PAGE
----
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COST APPROACH Illustration


Sample Problem:
A Land with frontage of 12 meters and a depth of 20
meters is valued at P2,000 per sq. meter and site
improvements such as driveway, walks, landscaping and
others were constructed at P20,000. A Building with 150 sq.
meter floor area was found on the lot with replacement cost of
P5,000 per sq. meter. Upon inspection, the following were
estimated:
Physical Depreciation
-curable (items of deferred
maintenance) exterior painting
P 5,000
-incurable (structural wear & tear)
10,000
Functional Obsolescence(incurable-design)50,000
Locational Obsolescence (environs)
35,000
Total Depreciation - - - - - - - - P 100,000
Required: Compute the indicative Property Value by Cost
Approach.
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Answer:
Land Valuation (12m x 20m = 240 sq. m. x P2,000)
- P
480,000
Plus: Site Improvements: driveway, walks, landscaping, etc. 20,000
P 500,000
Building Value:
Replacement Cost New
150 sq. m. at P5,000 - - - - - P 750,000
Less: Depreciation Physical Depreciation
-curable (items of deferred
maintenance) exterior painting
P 5,000
-incurable (structural wear & tear)
10,000
Functional Obsolescence(incurable-design)50,000
Locational Obsolescence (environs)
35,000
Total Depreciation - - - - - - - - - - - - 100,000
Depreciated Value of Building - - - - - - - - - - - - - - - - - - 650,000
Indicative Property Value by Cost Approach . . . . . . . .
P
1,150,000

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INCOME Approach
3.INCOME APPROACH - is based on the Present
Value of the rights to Future Income. It assumes that
the income generated by a property will determine the
propertys value.
The Income Approach is used for valuation of
income- producing properties such as apartment
buildings, rental condominiums, office buildings
and shopping centers.

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5 Steps of Estimating Value in


Income Approach
1.

Estimate annual Potential Gross Income. An


estimate of
economic rental income must be
made on market studies. Include other source such
as vending machine, parking fees and laundry
machines;

2.

Deduct an appropriate Allowance for Vacancy and


Rent Loss, based on the appraisers experience, and
arrive at Effective Gross Income;

3.

Deduct the annual Operating Expenses from the


effective gross income to arrive at the annual Net
Operating Income (NOI). Management costs are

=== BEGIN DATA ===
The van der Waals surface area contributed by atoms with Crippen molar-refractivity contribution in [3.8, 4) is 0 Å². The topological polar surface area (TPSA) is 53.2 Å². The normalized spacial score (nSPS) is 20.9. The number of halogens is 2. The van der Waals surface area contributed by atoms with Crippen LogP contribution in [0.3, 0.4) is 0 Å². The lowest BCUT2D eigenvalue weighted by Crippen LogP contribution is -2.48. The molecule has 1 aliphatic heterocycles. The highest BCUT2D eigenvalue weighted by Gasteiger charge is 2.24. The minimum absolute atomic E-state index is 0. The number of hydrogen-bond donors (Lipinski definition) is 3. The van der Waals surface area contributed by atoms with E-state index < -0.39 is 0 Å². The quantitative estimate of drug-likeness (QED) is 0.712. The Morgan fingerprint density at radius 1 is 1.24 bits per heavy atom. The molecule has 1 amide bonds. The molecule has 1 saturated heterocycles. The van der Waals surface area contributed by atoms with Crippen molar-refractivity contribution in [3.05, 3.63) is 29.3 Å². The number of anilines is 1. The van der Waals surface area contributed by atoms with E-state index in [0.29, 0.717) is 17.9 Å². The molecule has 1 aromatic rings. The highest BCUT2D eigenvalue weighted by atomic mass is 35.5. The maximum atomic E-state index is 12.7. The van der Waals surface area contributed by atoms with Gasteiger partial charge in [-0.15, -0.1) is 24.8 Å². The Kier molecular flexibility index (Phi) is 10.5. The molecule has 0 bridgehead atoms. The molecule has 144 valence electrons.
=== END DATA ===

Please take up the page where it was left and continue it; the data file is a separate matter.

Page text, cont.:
always included, even if the current owner manages
the property. Mortgage payments (principal plus
interest) are Debt Service and not considered
operating expenses.
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5 Steps of Estimating Value in


Income Approach

4. Estimate the price a typical investor would pay for


the income produced by this particular type or class
of property. This is done by estimating the Rate of
Return (or yield) that an investor will demand for the
investment of capital in this type of building. This rate
of return is called Capitalization Rate or Cap
Rate and is determined by comparing the
relationship of net operating income to the sales
prices of similar properties that have sold in the
current market.
5. Apply the capitalization rate to the propertys annual
net operating income to arrive at the estimate of the
propertys value. (See Example next slide)

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Example of Capitalization Rate:


Example.
A comparable property that is producing an
Annual Net Income of P15,000 is sold for P187,500.
The capitalization rate is P15,000 divided by
P187,500, or 8%.
If other comparable properties sold at prices that
yielded substantially the same rate, it may be
concluded that 8% is the rate that the Appraiser
should apply to the subject property.

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INCOME APPROACH illustration 1:


Gross Annual Income estimate (potential rent income) - - P 120,000
Less: Vacancy and Loss of Rent (6% estimate) - - - - - - - - 7,200
Effective Gross Income - - - - - - - - - - - - - - - - - - - - - - - P 112,800
Less: Operating Expenses